Our Take: 4/5 Stars
“The Sopranos” is arguably one of the most iconic television series of all time. Fans of the series will be excited to step back into the Sopranos universe with the release of “The Many Saints of Newark” on Oct. 1. Taking inspiration from “The Sopranos” creator David Chase, the film, which is a prequel to the show, adds depth to the existing characters and provides new and exciting elements to the story.
The film follows Dickie Moltisanti, played by Alessandro Nivola (“Face/Off”). Dickie, who is mentioned several times in the series, is Tony Soprano’s uncle and ultimate father figure. The film deals with Dickie’s relationship with Tony and how he shapes him into the man that audiences know from the “The Sopranos.” But despite the many references made to Dickie in the series, creator David Chase wanted a fresh approach to the character.
“When we first started filming, he [Chase] told me that I shouldn’t pay any attention to anything anyone said in the series about the character because they’re all liars,” Nivola said in a roundtable for the film. Nivola’s powerful performance as Dickie provides an emotional core to the film that is very grounded. Dickie’s character provides some interesting layering to the legend of Tony Soprano, and Michael Gandolfini (“Cherry’’), who steps into the role of Tony, plays off Nivola’s strong performance to highlight the influence that Dickie has on Tony’s development.
Set amidst the 1967 Newark race riots, the film quickly establishes a new element in both the world of “The Sopranos” and in the larger category of mob stories. While many mob stories allude to racism, very few deal with it in as outright a manner as this film does. The film jumps backwards to Tony Soprano’s youth and immerses the audience into the city’s racial tensions from the perspective of a family far removed from it. “This protest and riot happen in Newark, and all this is happening and then you get to the Soprano family and it doesn’t touch them,” said Gandolfini.
In contrast with the Soprano family’s detachment is Harold McBrayer. Harold is intensely connected to the riots and to the larger movement happening in the United States. Stepping into the role is Leslie Odom Jr. (“One Night in Miami”), who fits seamlessly into the story and provides a much-needed counterweight to Dickie.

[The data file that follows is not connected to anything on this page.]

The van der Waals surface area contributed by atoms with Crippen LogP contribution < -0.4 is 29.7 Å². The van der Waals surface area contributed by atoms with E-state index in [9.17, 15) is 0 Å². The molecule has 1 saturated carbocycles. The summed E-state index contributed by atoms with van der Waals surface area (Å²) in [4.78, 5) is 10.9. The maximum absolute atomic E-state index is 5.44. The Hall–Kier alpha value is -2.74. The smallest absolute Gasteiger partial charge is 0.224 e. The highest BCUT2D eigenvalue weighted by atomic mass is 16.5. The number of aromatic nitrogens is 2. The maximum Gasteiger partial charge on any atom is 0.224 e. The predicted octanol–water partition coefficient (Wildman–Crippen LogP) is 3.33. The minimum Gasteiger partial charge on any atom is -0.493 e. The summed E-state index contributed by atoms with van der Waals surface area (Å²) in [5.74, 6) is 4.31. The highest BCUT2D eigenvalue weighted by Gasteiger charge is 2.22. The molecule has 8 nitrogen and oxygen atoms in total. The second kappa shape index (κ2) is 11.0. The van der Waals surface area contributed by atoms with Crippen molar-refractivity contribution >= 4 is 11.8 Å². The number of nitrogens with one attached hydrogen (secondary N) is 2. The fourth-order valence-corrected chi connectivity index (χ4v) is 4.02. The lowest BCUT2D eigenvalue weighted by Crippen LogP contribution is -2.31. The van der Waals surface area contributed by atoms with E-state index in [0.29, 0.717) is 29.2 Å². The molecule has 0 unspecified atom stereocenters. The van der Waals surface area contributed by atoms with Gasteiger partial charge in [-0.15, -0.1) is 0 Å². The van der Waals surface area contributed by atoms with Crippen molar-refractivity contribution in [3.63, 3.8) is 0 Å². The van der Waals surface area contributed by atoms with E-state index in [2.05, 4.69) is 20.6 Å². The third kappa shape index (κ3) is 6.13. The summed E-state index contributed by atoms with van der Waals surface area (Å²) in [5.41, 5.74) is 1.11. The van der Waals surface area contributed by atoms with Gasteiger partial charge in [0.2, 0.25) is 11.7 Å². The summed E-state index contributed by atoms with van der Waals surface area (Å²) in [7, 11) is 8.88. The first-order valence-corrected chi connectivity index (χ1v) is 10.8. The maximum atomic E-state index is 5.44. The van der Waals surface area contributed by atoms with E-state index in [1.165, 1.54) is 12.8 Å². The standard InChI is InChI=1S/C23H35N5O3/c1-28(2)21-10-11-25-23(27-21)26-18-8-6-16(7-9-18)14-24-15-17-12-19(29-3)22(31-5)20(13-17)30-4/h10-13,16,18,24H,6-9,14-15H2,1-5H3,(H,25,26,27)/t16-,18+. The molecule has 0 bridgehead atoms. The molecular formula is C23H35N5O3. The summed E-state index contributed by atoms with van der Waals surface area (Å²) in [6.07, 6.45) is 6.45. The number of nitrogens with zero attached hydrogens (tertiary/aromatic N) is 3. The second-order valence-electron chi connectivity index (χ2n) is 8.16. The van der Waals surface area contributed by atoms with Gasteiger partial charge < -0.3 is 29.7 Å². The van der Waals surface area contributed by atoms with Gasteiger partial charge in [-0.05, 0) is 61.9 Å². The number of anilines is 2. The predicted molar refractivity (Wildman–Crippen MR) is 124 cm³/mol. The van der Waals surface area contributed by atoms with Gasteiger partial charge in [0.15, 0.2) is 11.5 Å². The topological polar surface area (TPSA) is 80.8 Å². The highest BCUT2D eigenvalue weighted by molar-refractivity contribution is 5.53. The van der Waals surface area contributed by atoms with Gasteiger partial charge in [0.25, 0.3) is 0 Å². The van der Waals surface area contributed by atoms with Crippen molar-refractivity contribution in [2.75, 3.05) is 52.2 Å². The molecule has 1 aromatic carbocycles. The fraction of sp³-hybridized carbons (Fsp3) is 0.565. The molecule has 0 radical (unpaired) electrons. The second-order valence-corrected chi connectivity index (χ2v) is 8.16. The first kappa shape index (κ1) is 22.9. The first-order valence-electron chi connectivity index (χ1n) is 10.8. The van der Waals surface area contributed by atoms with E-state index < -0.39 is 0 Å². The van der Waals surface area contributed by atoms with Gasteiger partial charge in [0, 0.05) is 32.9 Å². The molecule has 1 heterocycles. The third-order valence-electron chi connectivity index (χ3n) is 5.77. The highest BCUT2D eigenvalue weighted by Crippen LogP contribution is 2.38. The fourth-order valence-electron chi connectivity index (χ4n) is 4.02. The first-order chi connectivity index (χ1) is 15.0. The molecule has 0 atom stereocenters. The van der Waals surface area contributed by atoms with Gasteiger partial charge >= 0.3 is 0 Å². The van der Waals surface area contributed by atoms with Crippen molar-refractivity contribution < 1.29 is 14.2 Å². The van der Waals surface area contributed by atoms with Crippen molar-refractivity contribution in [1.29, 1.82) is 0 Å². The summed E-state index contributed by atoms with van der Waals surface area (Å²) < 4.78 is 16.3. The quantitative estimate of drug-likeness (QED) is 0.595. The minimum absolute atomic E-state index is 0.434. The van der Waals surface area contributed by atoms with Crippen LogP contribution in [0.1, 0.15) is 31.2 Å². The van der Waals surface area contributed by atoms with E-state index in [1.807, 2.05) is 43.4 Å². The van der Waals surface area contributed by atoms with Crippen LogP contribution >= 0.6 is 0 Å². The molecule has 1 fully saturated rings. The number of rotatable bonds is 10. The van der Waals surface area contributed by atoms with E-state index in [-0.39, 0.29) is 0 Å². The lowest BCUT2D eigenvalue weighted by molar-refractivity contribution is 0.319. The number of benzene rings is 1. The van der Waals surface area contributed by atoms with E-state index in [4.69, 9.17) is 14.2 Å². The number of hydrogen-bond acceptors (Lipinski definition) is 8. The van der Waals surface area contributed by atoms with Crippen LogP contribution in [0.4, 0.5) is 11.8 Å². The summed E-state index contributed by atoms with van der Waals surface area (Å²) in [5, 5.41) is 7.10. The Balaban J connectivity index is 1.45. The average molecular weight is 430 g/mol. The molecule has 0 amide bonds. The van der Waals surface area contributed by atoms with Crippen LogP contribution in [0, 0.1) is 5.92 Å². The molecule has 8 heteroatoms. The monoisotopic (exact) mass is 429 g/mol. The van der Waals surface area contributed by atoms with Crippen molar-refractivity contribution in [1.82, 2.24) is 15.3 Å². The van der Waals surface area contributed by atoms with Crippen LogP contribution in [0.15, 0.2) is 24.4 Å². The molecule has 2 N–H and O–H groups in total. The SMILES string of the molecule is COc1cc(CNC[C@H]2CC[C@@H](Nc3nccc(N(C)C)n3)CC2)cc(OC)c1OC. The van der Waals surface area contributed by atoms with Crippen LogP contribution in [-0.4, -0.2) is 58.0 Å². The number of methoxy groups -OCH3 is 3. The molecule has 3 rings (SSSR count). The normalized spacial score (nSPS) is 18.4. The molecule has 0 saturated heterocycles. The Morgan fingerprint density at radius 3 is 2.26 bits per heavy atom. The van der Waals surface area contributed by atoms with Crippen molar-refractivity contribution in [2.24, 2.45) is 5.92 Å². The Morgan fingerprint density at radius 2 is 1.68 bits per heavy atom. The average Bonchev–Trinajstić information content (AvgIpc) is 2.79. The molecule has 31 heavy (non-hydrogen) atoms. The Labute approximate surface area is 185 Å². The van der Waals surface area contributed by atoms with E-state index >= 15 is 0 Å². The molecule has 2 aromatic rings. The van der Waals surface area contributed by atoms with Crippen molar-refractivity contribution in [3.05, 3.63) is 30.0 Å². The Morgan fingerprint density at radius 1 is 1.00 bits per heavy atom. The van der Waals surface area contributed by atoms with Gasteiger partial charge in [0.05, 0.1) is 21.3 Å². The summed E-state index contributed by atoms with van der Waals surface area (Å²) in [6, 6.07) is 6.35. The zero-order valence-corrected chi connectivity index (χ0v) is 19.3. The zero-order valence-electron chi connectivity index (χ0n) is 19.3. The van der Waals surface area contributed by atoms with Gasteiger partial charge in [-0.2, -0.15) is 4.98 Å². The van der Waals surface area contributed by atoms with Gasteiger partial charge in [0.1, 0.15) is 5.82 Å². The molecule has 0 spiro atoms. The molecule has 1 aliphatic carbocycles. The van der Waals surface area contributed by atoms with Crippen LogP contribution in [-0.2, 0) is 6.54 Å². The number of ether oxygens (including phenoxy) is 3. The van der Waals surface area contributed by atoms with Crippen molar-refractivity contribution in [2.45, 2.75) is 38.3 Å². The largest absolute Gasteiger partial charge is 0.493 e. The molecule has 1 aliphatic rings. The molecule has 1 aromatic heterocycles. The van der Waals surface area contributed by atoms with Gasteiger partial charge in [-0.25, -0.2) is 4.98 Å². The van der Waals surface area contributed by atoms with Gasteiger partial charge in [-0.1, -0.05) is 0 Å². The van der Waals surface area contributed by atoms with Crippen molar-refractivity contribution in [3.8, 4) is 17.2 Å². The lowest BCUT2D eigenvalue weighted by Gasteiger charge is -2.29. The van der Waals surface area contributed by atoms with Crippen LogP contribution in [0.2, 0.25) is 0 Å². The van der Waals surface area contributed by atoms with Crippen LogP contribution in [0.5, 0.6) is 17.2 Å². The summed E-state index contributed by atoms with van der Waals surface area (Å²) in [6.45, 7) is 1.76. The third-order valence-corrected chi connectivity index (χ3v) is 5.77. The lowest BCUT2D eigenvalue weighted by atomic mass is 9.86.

In crafting his performance of Harold, Odom said that he “wanted to hopefully offer a character that was as psychologically rich and interesting as those they [the audience] have grown accustomed to.” And it is safe to say he succeeded. Not only does Harold provide the necessary conflict with Dickie, he also offers a strong voice as the film deals with the racial tensions of the time. “Brutal honesty” were the words used by Nivola to describe the film’s depiction of racism. Odom agrees. “Hey man,” he said, “my feeling is: do not clean it up. Not for me.”
According to Odom, the film’s honest depiction of racism creates the power of the message — a message that the audiences are supposed to hear loud and clear. “If art can be brave, the bravest thing you can do is knock out the fourth wall and let us see you live as you are,” he said. “To show us the ugly parts, because you showing me that forces me to look at the ugliness within myself.”
Another connection that this film has with its preceding series is the fact that the young Tony Soprano is played by Michael Gandolfini, the son of the late James Gandolfini, who portrayed Tony in the series. Gandolfini, an accomplished actor in his own right, spoke about the process of stepping into the role once filled by his father and the challenges and enjoyments he found when doing so. The personal aspect, he says, was not something he focused on in the day-to-day act of shooting the film. “When crafting the character, one thing I focused on was having these little bite-sized chunks,” he said. “I didn’t think too much about the macro.”
It is the little things, like the classic Tony Soprano accent and mannerisms, that brought the celebrated character to life through this different actor. In many ways, Gandolfini approached the role like any other. “I was playing Tony, I wasn’t playing James.”
But Gandolfini also discussed his feeling of pride at watching the final film for the first time. “I felt so much pride that me and him got to do it together, that I got to do this with my dad, as his son, as two Gandolfinis,’ and also as two actors,” he said.
In a lot of ways, “The Many Saints of Newark” is about guilt, about regret and about trying to do good things in bad situations. This idea, despite being told through the lens of a rather niche genre, is a universal experience. There is something very human and relatable about the story. These characters are nowhere near perfect, but like all of us, they walk a balance between good deeds and bad. This internal struggle draws audiences in and connects them to the story in a way that many films attempt, but rarely succeed, to do.
For those familiar with the series, the film provides some valuable backstories and explanations for the events of the series. For those who are just being introduced to the Soprano family, “The Many Saints of Newark” provides an excellent exposition to the series with only minimal spoilers.